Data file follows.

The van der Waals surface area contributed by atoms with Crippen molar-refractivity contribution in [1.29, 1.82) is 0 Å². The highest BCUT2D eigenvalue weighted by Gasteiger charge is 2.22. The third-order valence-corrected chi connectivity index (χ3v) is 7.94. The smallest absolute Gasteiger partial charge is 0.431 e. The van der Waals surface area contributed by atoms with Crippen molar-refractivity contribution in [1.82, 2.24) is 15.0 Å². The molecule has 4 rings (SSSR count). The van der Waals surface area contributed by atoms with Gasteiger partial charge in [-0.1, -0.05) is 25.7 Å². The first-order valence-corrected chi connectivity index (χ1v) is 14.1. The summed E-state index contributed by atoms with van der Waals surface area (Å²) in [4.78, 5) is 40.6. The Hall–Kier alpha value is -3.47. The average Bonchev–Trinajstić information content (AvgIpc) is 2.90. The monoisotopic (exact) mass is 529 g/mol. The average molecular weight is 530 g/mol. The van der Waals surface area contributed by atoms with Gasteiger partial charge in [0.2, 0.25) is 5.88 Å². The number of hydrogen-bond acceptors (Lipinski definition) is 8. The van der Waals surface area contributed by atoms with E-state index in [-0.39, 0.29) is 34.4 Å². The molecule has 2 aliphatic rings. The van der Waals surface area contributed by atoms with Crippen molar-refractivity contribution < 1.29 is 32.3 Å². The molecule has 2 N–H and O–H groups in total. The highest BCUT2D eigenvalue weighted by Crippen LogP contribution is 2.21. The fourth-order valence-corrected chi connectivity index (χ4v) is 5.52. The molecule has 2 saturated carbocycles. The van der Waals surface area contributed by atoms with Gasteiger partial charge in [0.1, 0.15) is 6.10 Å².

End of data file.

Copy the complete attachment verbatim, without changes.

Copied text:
The van der Waals surface area contributed by atoms with Crippen molar-refractivity contribution in [1.29, 1.82) is 0 Å². The highest BCUT2D eigenvalue weighted by Gasteiger charge is 2.22. The third-order valence-corrected chi connectivity index (χ3v) is 7.94. The smallest absolute Gasteiger partial charge is 0.431 e. The van der Waals surface area contributed by atoms with Crippen molar-refractivity contribution in [1.82, 2.24) is 15.0 Å². The molecule has 4 rings (SSSR count). The van der Waals surface area contributed by atoms with Gasteiger partial charge in [-0.1, -0.05) is 25.7 Å². The first-order valence-corrected chi connectivity index (χ1v) is 14.1. The summed E-state index contributed by atoms with van der Waals surface area (Å²) in [4.78, 5) is 40.6. The Hall–Kier alpha value is -3.47. The average Bonchev–Trinajstić information content (AvgIpc) is 2.90. The monoisotopic (exact) mass is 529 g/mol. The average molecular weight is 530 g/mol. The van der Waals surface area contributed by atoms with Gasteiger partial charge in [0.2, 0.25) is 5.88 Å². The number of hydrogen-bond acceptors (Lipinski definition) is 8. The van der Waals surface area contributed by atoms with E-state index in [-0.39, 0.29) is 34.4 Å². The molecule has 2 aliphatic rings. The van der Waals surface area contributed by atoms with Crippen molar-refractivity contribution < 1.29 is 32.3 Å². The molecule has 2 N–H and O–H groups in total. The highest BCUT2D eigenvalue weighted by Crippen LogP contribution is 2.21. The fourth-order valence-corrected chi connectivity index (χ4v) is 5.52. The molecule has 2 saturated carbocycles. The van der Waals surface area contributed by atoms with Gasteiger partial charge in [0.1, 0.15) is 6.10 Å².